ways (i.e. we want our own Paul Treanor maybe? **), is proud to be
selected as the conference venue next year as well, same bat time,
same bat station, mas o meno. Congratulations to all on a conference
Congrats to Andy McKay in particular, with already well-developed
Python muscles from working in Plone, recently back from Kenya and
Malawi, where Django is used to switch cell phone text messages
regarding children in need of medical attention (the numbers are
Ian Bicking, a keynoter and track talk presenter (virtualenv, pip...),
recently back from Buenos Aires, was eager to foster this kind of
collaboration with the medical community, nurses especially (they seem
open to open source by training i.e. sharing core knowledge in the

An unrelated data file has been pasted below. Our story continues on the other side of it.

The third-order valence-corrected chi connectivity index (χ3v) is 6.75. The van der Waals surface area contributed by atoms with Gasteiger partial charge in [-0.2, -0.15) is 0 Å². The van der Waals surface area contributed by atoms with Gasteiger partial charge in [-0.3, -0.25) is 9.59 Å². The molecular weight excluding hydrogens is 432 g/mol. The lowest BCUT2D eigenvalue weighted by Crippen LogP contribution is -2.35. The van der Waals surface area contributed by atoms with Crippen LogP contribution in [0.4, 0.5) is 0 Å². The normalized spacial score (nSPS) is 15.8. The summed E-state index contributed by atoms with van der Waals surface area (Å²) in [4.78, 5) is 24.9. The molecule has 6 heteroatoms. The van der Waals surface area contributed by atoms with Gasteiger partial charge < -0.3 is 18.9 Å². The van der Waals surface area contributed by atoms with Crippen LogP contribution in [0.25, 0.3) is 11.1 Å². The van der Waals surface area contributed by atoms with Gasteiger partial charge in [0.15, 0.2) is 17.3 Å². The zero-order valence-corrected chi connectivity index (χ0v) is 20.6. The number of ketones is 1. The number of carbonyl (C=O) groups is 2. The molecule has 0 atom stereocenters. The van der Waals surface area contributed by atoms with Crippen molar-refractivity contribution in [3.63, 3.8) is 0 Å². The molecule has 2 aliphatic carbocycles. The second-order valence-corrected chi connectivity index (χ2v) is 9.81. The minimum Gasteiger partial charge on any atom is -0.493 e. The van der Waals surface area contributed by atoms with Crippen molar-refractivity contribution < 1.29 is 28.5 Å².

face of grave needs is a fact of life in that profession). He quoted
from Richard Stallman's GNU manifesto, underlining why he'd always
liked it (since first encountering it as a teenager, inside of gnu
emacs): because it took the bull by the horns.
Back to our diversity theme: make room for Harry Potter and the whole
DaJango Code lore, fortified castles, opportunities in Europe (not to
mention "down under"). I've got more in my blogs, for those curious
about the details.
The PSF snake totem (sent by FedEx ground) also made it to PPUG, where
the Idealist.org away team was just back from Switzerland instead of
the usual Buenos Aires (Jason Kirtland, Michel...). Adam Lowry was
also at Djangocon.
I've continued to pioneer good relations with Middle Eastern players,